Sunday, 11 March 2018

Airbrush Setup and First Use

Few of the reasons I'm adding airbrushing skills to my painting repertoire is to acquire the ability to paint smoother transitions as well as paint faster and more efficiently. This skill set is especially crucial when working with larger scale sci-fi/military scale model kits and garage kit figurines. And if you are serious about this hobby, then after a while an airbrush setup becomes a necessity rather than a luxury. Moreover, learning new painting techniques with new paint products should keep things fresh for a miniature hobbyist previously limited to only the good old hand brush and spray paint can.

HSeng AF186 Mini Air Compressor, piston type with an air tank and regulator
Getting an air compressor with a tank is the better option in the long run

With this being my initial investment in an airbrush setup, I had to forgo the expensive branded stuff. Getting tools and accessories to use superseded any personal wish for top of the range equipment. So with the perennial issue of a tight budget up front and center in my thoughts, I bought the affordable Haosheng (HSeng) airbrush setup during a store sale for a further discount. This made-in-China ensemble seems functional enough. But I honestly have no idea how good the setup actually is as I don't have a better system to compare it to. For now though, it will have to suffice.

Made in China Haoseng airbrushes of the 0.3 and 0.2 mm variety
Cheap, no-brand 0.3 mm airbrush - a no-frills basic tool for beginners
Similarly priced, the 0.2 mm version is slightly better as it comes with a needle stopper and an air adjuster

This being a cheap, no-brand airbrush meant imperfections were to be expected in the build quality (see immediate photo below). In addition, the various screw joints seem a bit rough on the edges (not shown) but thus far it hasn't been to the extent that performance of the airbrush is compromised. Meanwhile, the air compressor works like a charm. It's fairly quiet even when the motor kicks in to fill up the tank with air. Getting an air compressor with a tank is recommended as you will be able to work without the incessant sound of motors compressing air. You would also get to airbrush for longer periods simply because there is not need for the motors to run continuously thus overheat.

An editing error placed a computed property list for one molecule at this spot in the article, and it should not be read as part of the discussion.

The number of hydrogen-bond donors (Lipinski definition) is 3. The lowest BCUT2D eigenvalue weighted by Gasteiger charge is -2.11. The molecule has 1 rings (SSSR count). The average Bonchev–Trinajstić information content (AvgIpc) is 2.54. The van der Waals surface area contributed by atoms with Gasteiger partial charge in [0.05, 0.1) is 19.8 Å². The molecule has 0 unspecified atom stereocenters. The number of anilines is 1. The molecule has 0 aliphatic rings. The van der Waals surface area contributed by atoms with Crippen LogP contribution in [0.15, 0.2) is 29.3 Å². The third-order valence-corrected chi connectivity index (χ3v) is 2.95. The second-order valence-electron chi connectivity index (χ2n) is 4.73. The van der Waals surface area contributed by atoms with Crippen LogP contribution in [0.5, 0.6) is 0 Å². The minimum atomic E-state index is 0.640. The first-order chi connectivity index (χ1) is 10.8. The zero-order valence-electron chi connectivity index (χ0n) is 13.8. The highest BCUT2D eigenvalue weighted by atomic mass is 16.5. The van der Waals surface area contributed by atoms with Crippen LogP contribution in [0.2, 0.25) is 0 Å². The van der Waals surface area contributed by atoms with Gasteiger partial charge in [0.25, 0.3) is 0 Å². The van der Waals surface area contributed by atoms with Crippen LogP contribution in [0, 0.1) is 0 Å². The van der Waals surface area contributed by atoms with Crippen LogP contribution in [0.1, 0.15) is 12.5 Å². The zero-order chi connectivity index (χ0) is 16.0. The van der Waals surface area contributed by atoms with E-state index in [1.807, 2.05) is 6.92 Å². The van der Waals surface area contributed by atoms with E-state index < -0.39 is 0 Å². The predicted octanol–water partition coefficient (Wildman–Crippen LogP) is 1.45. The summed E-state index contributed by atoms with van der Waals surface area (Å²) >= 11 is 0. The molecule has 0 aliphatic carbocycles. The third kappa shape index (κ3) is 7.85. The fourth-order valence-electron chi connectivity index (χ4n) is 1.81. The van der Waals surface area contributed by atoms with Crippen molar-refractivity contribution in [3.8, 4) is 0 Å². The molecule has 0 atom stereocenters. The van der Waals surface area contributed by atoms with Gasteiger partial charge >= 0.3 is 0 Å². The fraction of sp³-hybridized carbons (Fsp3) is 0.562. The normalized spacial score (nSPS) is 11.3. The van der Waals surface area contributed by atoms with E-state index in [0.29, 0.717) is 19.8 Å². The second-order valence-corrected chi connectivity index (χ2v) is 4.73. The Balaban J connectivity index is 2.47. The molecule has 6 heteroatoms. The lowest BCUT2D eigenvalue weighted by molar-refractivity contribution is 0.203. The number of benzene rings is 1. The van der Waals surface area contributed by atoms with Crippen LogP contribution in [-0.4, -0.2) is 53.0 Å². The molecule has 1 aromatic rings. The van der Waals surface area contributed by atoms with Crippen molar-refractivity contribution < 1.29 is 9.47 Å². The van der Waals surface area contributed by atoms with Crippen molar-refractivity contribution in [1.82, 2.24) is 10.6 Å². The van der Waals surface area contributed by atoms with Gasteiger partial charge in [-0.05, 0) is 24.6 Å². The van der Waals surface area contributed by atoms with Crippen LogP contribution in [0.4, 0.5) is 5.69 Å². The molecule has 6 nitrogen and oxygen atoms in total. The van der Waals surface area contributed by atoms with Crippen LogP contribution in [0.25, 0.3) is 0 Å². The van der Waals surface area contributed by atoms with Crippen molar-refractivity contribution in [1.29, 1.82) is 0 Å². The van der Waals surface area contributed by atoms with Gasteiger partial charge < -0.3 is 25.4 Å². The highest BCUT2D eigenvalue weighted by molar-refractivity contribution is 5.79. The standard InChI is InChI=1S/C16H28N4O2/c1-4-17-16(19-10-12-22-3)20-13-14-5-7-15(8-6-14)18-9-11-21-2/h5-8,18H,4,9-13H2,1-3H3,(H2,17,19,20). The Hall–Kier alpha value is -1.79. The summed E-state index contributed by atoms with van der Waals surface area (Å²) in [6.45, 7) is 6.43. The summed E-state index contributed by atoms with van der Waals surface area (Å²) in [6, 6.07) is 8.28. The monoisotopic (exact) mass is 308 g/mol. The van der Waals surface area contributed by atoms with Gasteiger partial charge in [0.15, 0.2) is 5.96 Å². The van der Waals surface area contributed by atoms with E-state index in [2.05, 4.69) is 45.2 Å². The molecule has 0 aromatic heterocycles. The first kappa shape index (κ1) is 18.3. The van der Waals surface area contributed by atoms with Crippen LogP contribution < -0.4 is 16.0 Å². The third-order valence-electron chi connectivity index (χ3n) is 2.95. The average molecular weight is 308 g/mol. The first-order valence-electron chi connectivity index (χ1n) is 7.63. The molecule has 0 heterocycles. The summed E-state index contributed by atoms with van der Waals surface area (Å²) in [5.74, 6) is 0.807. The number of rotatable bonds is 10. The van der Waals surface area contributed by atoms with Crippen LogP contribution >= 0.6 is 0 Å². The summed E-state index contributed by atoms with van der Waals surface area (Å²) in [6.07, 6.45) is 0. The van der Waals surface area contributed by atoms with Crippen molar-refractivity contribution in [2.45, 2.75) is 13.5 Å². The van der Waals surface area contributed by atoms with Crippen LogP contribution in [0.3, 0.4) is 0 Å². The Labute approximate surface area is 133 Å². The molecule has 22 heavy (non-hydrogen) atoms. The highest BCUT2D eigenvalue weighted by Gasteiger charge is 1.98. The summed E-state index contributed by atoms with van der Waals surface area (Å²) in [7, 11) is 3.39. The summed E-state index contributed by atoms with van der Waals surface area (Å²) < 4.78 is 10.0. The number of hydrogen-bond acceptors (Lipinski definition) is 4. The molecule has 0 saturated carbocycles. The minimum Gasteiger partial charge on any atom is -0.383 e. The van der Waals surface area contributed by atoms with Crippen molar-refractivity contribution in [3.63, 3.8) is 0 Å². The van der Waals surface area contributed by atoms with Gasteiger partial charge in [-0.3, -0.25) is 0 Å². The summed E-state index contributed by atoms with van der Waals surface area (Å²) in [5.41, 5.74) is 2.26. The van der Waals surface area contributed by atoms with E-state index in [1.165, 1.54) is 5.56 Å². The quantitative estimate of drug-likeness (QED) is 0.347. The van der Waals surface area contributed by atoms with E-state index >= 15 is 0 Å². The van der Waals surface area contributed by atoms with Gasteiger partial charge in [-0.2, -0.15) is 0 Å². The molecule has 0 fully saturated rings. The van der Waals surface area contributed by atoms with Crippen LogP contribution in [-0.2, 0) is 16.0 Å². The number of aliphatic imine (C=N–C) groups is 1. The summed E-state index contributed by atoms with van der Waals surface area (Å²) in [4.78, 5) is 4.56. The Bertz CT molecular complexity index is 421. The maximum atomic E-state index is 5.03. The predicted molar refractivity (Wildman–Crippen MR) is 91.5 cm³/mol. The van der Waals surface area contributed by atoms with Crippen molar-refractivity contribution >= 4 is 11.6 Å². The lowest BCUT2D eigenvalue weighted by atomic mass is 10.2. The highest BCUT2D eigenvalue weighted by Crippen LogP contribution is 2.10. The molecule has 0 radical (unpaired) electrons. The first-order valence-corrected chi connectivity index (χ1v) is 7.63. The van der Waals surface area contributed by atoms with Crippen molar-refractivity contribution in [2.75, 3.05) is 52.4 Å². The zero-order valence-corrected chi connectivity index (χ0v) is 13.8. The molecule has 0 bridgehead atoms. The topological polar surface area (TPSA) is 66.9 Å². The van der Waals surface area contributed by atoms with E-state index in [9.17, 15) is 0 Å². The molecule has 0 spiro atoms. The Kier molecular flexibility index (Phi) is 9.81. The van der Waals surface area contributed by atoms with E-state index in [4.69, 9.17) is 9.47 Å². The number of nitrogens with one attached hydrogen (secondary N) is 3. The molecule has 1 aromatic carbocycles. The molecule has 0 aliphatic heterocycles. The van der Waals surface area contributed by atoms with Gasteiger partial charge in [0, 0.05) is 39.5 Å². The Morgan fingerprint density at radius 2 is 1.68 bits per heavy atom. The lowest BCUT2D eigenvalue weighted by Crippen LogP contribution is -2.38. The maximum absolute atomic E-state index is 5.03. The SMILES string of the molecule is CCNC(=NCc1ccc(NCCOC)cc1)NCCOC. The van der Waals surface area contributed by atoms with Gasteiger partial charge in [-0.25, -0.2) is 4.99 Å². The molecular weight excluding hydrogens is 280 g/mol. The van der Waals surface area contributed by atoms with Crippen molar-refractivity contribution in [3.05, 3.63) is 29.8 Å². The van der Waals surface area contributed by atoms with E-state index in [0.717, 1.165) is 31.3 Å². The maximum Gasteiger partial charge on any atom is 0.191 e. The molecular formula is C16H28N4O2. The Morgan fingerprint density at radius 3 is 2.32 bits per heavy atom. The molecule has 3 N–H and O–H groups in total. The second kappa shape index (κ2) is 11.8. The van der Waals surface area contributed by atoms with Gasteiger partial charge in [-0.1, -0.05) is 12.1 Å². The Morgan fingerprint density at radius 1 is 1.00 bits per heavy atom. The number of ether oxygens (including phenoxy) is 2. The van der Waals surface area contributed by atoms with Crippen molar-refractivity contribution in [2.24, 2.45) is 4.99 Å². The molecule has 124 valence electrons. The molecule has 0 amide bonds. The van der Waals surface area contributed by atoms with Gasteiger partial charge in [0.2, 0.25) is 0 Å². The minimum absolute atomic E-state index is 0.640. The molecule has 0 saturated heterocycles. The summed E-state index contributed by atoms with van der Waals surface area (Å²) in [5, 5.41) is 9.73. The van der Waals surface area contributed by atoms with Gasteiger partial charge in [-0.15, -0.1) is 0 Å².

Imperfections in the metal are evident as can be seen inside the paint cup of the 0.3 mm airbrush
 
To make the airbrushing process a little bit more hassle-free, I bought a pair of quick release valve couplings (one of which is shown in the photo below). This piece of accessory makes is easier and quicker to disconnect an airbrush from the hose that itself is connected to the air compressor. I'm certainly game for anything that makes for a less stressful painting experience. I'm extremely clumsy as it is, so not having to fumble with unscrewing an airbrush from the hose in the middle of a painting session is most welcome. An airbrush would be disconnected from its hose for a variety of reasons e.g. for a quick clean in between colors; to switch between different sized airbrushes; etc.   

Generic no-brand airbrush quick release (disconnect) valve coupling: top and bottom connectors
Airbrushes with top connector of the quick release valve attached (bottom connector is fixed to the hose; not shown)

My first airbrush spray test was with a mixture of Tamiya Acrylic Paints. This particular paint mix comprised equal portions of XF-58 Olive Green and XF-4 Yellow Green resulting in one of the many types of Russian green evident on their tanks during World War II. Initial results were terrible due to a combination of paint not thinned enough coupled with a ceiling fan being switched on during the airbrushing session. And the fact that it was also a hot day that day meant the paint dried well before it hit the primed plastic spoon. But after a bit of trial and error I managed to better results.       

Mixing a form of Russian Green for initial test sprays with the 0.3 mm airbrush
Adjustments to air pressure, working conditions, paint mix ratio, etc. eventually yielded a smooth coat

After getting used to mixing the correct ratio of paint-to-thinner-to-retarder as well as mitigating windy (i.e. quick drying) conditions, other variables then came into play in my search for a smooth airbrush application of paint on a primed subject matter. These include distance of airbrush from the subject matter and level of pressure/pull-back applied to the airbrush trigger. The latter is based on the fact that both airbrushes are double action types i.e. pressing down on the trigger controls air flow while pulling back on the trigger determines amount of paint flowing into the air stream.    

Mixing a darker hue for testing out the fine line capabilities of a 0.2 mm airbrush
Squiggles and fine lines achieved with the generic 0.2 mm airbrush
After awhile I had gotten the hang of layering a smooth coat of paint with the 0.3 mm airbrush. I then proceeded to paint fine lines with the 0.2 mm airbrush using a darker hue (Tamiya XF-65 Field Grey). I loved that the 0.2 mm airbrush had a needle stopper that determines how far back you can pull the trigger. This in turn controls how much paint is released and makes painting fine lines easier. So far I've only toyed with Tamiya Acrylic Paints which are easy to work with and forgiving to beginners. Going forward, more practice is in store with lacquer paints as well as water-based acrylics.